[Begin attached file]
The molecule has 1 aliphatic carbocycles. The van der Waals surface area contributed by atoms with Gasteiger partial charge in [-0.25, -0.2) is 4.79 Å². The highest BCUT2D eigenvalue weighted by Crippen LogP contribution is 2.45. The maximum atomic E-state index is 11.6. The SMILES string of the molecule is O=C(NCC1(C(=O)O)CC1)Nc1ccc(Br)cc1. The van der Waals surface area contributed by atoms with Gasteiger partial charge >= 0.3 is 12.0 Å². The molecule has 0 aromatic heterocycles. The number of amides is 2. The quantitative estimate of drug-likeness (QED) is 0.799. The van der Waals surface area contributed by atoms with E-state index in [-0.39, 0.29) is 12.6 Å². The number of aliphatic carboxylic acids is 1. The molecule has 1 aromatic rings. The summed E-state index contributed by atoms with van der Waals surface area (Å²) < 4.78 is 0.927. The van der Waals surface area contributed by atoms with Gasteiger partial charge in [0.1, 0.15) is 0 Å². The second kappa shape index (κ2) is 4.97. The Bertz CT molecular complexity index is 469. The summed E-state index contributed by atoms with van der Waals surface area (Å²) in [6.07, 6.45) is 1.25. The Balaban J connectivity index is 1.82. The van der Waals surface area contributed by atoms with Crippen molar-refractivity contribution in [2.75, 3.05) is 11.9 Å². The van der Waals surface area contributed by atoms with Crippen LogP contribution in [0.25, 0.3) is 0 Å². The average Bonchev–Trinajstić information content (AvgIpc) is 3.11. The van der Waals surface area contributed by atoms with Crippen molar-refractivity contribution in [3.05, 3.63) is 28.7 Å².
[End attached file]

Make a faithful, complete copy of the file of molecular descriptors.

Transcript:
The molecule has 1 aliphatic carbocycles. The van der Waals surface area contributed by atoms with Gasteiger partial charge in [-0.25, -0.2) is 4.79 Å². The highest BCUT2D eigenvalue weighted by Crippen LogP contribution is 2.45. The maximum atomic E-state index is 11.6. The SMILES string of the molecule is O=C(NCC1(C(=O)O)CC1)Nc1ccc(Br)cc1. The van der Waals surface area contributed by atoms with Gasteiger partial charge >= 0.3 is 12.0 Å². The molecule has 0 aromatic heterocycles. The number of amides is 2. The quantitative estimate of drug-likeness (QED) is 0.799. The van der Waals surface area contributed by atoms with E-state index in [-0.39, 0.29) is 12.6 Å². The number of aliphatic carboxylic acids is 1. The molecule has 1 aromatic rings. The summed E-state index contributed by atoms with van der Waals surface area (Å²) < 4.78 is 0.927. The van der Waals surface area contributed by atoms with Gasteiger partial charge in [0.1, 0.15) is 0 Å². The second kappa shape index (κ2) is 4.97. The Bertz CT molecular complexity index is 469. The summed E-state index contributed by atoms with van der Waals surface area (Å²) in [6.07, 6.45) is 1.25. The Balaban J connectivity index is 1.82. The van der Waals surface area contributed by atoms with Crippen molar-refractivity contribution in [2.75, 3.05) is 11.9 Å². The van der Waals surface area contributed by atoms with Crippen LogP contribution in [0.25, 0.3) is 0 Å². The average Bonchev–Trinajstić information content (AvgIpc) is 3.11. The van der Waals surface area contributed by atoms with Crippen molar-refractivity contribution in [3.05, 3.63) is 28.7 Å².